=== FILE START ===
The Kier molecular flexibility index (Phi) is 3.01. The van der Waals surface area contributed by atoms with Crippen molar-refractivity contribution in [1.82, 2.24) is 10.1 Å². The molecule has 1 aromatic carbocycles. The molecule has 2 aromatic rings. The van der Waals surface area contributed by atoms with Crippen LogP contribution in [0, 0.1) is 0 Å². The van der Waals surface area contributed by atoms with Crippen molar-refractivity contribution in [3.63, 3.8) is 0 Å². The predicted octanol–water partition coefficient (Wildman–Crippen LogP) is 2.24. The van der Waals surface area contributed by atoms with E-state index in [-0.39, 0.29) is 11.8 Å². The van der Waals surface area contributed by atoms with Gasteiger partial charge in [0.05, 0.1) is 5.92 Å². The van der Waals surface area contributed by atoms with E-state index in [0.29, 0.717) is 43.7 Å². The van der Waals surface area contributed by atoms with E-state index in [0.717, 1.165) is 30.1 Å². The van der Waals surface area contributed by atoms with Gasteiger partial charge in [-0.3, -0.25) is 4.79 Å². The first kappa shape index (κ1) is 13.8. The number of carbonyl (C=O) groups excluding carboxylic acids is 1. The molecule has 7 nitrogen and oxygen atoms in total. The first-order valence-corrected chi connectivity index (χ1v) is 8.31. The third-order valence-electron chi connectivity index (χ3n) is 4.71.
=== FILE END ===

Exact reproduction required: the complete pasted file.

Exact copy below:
The Kier molecular flexibility index (Phi) is 3.01. The van der Waals surface area contributed by atoms with Crippen molar-refractivity contribution in [1.82, 2.24) is 10.1 Å². The molecule has 1 aromatic carbocycles. The molecule has 2 aromatic rings. The van der Waals surface area contributed by atoms with Crippen LogP contribution in [0, 0.1) is 0 Å². The van der Waals surface area contributed by atoms with Crippen molar-refractivity contribution in [3.63, 3.8) is 0 Å². The predicted octanol–water partition coefficient (Wildman–Crippen LogP) is 2.24. The van der Waals surface area contributed by atoms with E-state index in [-0.39, 0.29) is 11.8 Å². The van der Waals surface area contributed by atoms with Gasteiger partial charge in [0.05, 0.1) is 5.92 Å². The van der Waals surface area contributed by atoms with E-state index in [0.29, 0.717) is 43.7 Å². The van der Waals surface area contributed by atoms with E-state index in [0.717, 1.165) is 30.1 Å². The van der Waals surface area contributed by atoms with Gasteiger partial charge in [-0.3, -0.25) is 4.79 Å². The first kappa shape index (κ1) is 13.8. The number of carbonyl (C=O) groups excluding carboxylic acids is 1. The molecule has 7 nitrogen and oxygen atoms in total. The first-order valence-corrected chi connectivity index (χ1v) is 8.31. The third-order valence-electron chi connectivity index (χ3n) is 4.71.